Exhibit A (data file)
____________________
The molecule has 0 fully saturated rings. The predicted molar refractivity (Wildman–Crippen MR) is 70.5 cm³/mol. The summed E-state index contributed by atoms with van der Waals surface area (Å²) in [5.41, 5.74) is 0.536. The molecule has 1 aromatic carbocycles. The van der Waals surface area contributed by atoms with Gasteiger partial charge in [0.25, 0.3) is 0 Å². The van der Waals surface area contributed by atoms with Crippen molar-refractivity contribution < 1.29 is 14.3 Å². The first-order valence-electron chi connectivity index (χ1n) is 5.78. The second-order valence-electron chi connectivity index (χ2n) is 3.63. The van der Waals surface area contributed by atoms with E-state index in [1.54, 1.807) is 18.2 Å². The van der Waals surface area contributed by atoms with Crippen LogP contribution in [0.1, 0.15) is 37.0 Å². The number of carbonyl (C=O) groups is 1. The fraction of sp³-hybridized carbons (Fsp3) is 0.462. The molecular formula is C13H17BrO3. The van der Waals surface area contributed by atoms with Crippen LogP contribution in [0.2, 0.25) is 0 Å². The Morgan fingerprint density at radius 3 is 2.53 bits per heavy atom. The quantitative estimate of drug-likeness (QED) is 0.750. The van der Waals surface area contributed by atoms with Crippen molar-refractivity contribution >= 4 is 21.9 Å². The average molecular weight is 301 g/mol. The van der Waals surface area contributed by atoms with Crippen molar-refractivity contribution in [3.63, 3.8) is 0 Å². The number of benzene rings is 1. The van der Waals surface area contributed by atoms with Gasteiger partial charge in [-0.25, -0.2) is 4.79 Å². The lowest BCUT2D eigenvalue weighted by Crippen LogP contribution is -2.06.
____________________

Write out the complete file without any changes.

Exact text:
The molecule has 0 fully saturated rings. The predicted molar refractivity (Wildman–Crippen MR) is 70.5 cm³/mol. The summed E-state index contributed by atoms with van der Waals surface area (Å²) in [5.41, 5.74) is 0.536. The molecule has 1 aromatic carbocycles. The van der Waals surface area contributed by atoms with Gasteiger partial charge in [0.25, 0.3) is 0 Å². The van der Waals surface area contributed by atoms with Crippen molar-refractivity contribution < 1.29 is 14.3 Å². The first-order valence-electron chi connectivity index (χ1n) is 5.78. The second-order valence-electron chi connectivity index (χ2n) is 3.63. The van der Waals surface area contributed by atoms with E-state index in [1.54, 1.807) is 18.2 Å². The van der Waals surface area contributed by atoms with Crippen LogP contribution in [0.1, 0.15) is 37.0 Å². The number of carbonyl (C=O) groups is 1. The fraction of sp³-hybridized carbons (Fsp3) is 0.462. The molecular formula is C13H17BrO3. The van der Waals surface area contributed by atoms with Crippen LogP contribution in [0.2, 0.25) is 0 Å². The Morgan fingerprint density at radius 3 is 2.53 bits per heavy atom. The quantitative estimate of drug-likeness (QED) is 0.750. The van der Waals surface area contributed by atoms with Crippen molar-refractivity contribution >= 4 is 21.9 Å². The average molecular weight is 301 g/mol. The van der Waals surface area contributed by atoms with Crippen molar-refractivity contribution in [3.63, 3.8) is 0 Å². The number of benzene rings is 1. The van der Waals surface area contributed by atoms with Gasteiger partial charge in [-0.25, -0.2) is 4.79 Å². The lowest BCUT2D eigenvalue weighted by Crippen LogP contribution is -2.06.